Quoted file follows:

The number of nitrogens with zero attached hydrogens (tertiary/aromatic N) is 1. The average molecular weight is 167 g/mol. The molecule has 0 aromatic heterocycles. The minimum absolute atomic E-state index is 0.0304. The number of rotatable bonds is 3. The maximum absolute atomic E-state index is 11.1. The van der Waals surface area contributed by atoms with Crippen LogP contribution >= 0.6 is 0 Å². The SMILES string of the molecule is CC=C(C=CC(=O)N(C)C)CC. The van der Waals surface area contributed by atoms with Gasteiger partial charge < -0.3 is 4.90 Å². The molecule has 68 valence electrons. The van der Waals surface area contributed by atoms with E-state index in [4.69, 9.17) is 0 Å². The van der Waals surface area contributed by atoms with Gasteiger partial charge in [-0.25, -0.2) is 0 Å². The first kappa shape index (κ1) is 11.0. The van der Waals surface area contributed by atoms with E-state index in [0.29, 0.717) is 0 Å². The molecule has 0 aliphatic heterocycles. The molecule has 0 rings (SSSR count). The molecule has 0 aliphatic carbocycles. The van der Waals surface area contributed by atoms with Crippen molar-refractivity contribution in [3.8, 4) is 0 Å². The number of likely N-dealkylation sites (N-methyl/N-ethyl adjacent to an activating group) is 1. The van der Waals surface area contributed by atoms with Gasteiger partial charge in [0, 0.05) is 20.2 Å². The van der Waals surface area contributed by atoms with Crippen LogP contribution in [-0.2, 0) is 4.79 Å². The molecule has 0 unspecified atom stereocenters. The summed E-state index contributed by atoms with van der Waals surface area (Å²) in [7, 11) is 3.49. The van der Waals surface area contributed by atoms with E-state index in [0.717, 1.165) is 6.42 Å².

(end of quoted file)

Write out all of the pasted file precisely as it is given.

The number of nitrogens with zero attached hydrogens (tertiary/aromatic N) is 1. The average molecular weight is 167 g/mol. The molecule has 0 aromatic heterocycles. The minimum absolute atomic E-state index is 0.0304. The number of rotatable bonds is 3. The maximum absolute atomic E-state index is 11.1. The van der Waals surface area contributed by atoms with Crippen LogP contribution >= 0.6 is 0 Å². The SMILES string of the molecule is CC=C(C=CC(=O)N(C)C)CC. The van der Waals surface area contributed by atoms with Gasteiger partial charge < -0.3 is 4.90 Å². The molecule has 68 valence electrons. The van der Waals surface area contributed by atoms with E-state index in [4.69, 9.17) is 0 Å². The van der Waals surface area contributed by atoms with Gasteiger partial charge in [-0.25, -0.2) is 0 Å². The first kappa shape index (κ1) is 11.0. The van der Waals surface area contributed by atoms with E-state index in [0.29, 0.717) is 0 Å². The molecule has 0 aliphatic heterocycles. The molecule has 0 rings (SSSR count). The molecule has 0 aliphatic carbocycles. The van der Waals surface area contributed by atoms with Crippen molar-refractivity contribution in [3.8, 4) is 0 Å². The number of likely N-dealkylation sites (N-methyl/N-ethyl adjacent to an activating group) is 1. The van der Waals surface area contributed by atoms with Gasteiger partial charge in [0, 0.05) is 20.2 Å². The van der Waals surface area contributed by atoms with Crippen LogP contribution in [-0.2, 0) is 4.79 Å². The molecule has 0 unspecified atom stereocenters. The summed E-state index contributed by atoms with van der Waals surface area (Å²) in [7, 11) is 3.49. The van der Waals surface area contributed by atoms with E-state index in [0.717, 1.165) is 6.42 Å².